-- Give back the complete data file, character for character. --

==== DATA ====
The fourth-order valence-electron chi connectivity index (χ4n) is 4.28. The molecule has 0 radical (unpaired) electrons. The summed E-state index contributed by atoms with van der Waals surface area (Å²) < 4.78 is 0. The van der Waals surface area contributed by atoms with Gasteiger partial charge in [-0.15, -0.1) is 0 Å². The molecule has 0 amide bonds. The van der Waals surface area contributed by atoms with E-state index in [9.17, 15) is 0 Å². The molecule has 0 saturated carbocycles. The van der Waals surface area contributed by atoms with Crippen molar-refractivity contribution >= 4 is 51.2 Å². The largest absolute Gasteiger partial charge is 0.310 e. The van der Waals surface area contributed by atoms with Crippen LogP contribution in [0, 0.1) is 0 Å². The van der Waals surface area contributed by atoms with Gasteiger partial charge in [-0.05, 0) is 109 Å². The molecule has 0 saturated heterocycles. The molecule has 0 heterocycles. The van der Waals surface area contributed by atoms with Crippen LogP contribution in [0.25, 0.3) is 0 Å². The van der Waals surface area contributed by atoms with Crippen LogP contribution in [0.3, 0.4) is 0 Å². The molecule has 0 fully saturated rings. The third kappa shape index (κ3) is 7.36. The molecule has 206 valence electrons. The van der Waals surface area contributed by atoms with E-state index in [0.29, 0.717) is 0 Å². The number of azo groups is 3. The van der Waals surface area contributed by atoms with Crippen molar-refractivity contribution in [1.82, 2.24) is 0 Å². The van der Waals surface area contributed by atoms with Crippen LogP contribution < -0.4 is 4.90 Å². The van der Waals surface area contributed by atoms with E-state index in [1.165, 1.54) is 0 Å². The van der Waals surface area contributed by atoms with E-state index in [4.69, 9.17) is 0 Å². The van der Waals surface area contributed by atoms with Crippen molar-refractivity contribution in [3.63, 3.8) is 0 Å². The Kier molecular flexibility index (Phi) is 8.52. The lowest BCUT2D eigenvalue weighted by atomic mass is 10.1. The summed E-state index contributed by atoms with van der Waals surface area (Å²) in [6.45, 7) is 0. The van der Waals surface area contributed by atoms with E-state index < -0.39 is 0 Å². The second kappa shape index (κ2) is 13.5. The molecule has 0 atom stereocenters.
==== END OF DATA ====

The fourth-order valence-electron chi connectivity index (χ4n) is 4.28. The molecule has 0 radical (unpaired) electrons. The summed E-state index contributed by atoms with van der Waals surface area (Å²) < 4.78 is 0. The van der Waals surface area contributed by atoms with Gasteiger partial charge in [-0.15, -0.1) is 0 Å². The molecule has 0 amide bonds. The van der Waals surface area contributed by atoms with E-state index in [9.17, 15) is 0 Å². The molecule has 0 saturated carbocycles. The van der Waals surface area contributed by atoms with Crippen molar-refractivity contribution >= 4 is 51.2 Å². The largest absolute Gasteiger partial charge is 0.310 e. The van der Waals surface area contributed by atoms with Crippen LogP contribution in [0, 0.1) is 0 Å². The van der Waals surface area contributed by atoms with Gasteiger partial charge in [-0.05, 0) is 109 Å². The molecule has 0 saturated heterocycles. The molecule has 0 heterocycles. The van der Waals surface area contributed by atoms with Crippen LogP contribution in [0.25, 0.3) is 0 Å². The van der Waals surface area contributed by atoms with Crippen LogP contribution in [0.3, 0.4) is 0 Å². The molecule has 0 fully saturated rings. The third kappa shape index (κ3) is 7.36. The molecule has 206 valence electrons. The van der Waals surface area contributed by atoms with E-state index in [0.29, 0.717) is 0 Å². The number of azo groups is 3. The van der Waals surface area contributed by atoms with Crippen molar-refractivity contribution in [1.82, 2.24) is 0 Å². The van der Waals surface area contributed by atoms with Crippen LogP contribution < -0.4 is 4.90 Å². The van der Waals surface area contributed by atoms with E-state index in [1.165, 1.54) is 0 Å². The van der Waals surface area contributed by atoms with E-state index in [4.69, 9.17) is 0 Å². The van der Waals surface area contributed by atoms with Crippen molar-refractivity contribution in [3.63, 3.8) is 0 Å². The Kier molecular flexibility index (Phi) is 8.52. The lowest BCUT2D eigenvalue weighted by atomic mass is 10.1. The summed E-state index contributed by atoms with van der Waals surface area (Å²) in [6.45, 7) is 0. The van der Waals surface area contributed by atoms with E-state index < -0.39 is 0 Å². The second kappa shape index (κ2) is 13.5. The molecule has 0 atom stereocenters.